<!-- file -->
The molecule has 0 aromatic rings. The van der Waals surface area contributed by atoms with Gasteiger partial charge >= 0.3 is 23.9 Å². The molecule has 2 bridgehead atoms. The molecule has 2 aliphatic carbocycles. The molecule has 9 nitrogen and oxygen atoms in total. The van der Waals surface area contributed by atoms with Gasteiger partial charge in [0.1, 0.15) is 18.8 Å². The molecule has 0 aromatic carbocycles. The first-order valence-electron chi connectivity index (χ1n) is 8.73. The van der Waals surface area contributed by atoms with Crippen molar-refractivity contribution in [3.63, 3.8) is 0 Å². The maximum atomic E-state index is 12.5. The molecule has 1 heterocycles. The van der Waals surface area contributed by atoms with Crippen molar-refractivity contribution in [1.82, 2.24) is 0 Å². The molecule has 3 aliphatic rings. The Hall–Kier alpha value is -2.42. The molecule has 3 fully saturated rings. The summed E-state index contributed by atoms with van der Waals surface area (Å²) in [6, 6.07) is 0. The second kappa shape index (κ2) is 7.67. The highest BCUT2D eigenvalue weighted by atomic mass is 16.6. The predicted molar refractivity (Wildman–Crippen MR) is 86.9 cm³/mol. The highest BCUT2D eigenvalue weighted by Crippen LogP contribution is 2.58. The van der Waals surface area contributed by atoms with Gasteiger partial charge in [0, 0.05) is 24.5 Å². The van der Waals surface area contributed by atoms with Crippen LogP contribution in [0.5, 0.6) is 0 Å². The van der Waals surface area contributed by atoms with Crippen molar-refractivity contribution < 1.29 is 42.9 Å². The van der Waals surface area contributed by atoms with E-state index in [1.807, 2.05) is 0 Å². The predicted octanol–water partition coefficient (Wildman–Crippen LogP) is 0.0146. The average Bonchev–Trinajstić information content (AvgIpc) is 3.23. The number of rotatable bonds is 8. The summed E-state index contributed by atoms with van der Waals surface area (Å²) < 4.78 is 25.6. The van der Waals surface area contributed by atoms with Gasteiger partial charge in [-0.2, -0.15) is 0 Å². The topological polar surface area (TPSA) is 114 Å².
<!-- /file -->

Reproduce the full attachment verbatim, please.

The molecule has 0 aromatic rings. The van der Waals surface area contributed by atoms with Gasteiger partial charge >= 0.3 is 23.9 Å². The molecule has 2 bridgehead atoms. The molecule has 2 aliphatic carbocycles. The molecule has 9 nitrogen and oxygen atoms in total. The van der Waals surface area contributed by atoms with Gasteiger partial charge in [0.1, 0.15) is 18.8 Å². The molecule has 0 aromatic carbocycles. The first-order valence-electron chi connectivity index (χ1n) is 8.73. The van der Waals surface area contributed by atoms with Crippen molar-refractivity contribution in [3.63, 3.8) is 0 Å². The maximum atomic E-state index is 12.5. The molecule has 1 heterocycles. The van der Waals surface area contributed by atoms with Crippen molar-refractivity contribution in [1.82, 2.24) is 0 Å². The molecule has 3 aliphatic rings. The Hall–Kier alpha value is -2.42. The molecule has 3 fully saturated rings. The summed E-state index contributed by atoms with van der Waals surface area (Å²) in [6, 6.07) is 0. The second kappa shape index (κ2) is 7.67. The highest BCUT2D eigenvalue weighted by atomic mass is 16.6. The predicted molar refractivity (Wildman–Crippen MR) is 86.9 cm³/mol. The highest BCUT2D eigenvalue weighted by Crippen LogP contribution is 2.58. The van der Waals surface area contributed by atoms with Gasteiger partial charge in [0, 0.05) is 24.5 Å². The van der Waals surface area contributed by atoms with Crippen LogP contribution in [0.5, 0.6) is 0 Å². The van der Waals surface area contributed by atoms with Crippen molar-refractivity contribution < 1.29 is 42.9 Å². The van der Waals surface area contributed by atoms with E-state index in [1.807, 2.05) is 0 Å². The predicted octanol–water partition coefficient (Wildman–Crippen LogP) is 0.0146. The average Bonchev–Trinajstić information content (AvgIpc) is 3.23. The number of rotatable bonds is 8. The summed E-state index contributed by atoms with van der Waals surface area (Å²) < 4.78 is 25.6. The van der Waals surface area contributed by atoms with Gasteiger partial charge in [-0.2, -0.15) is 0 Å². The topological polar surface area (TPSA) is 114 Å².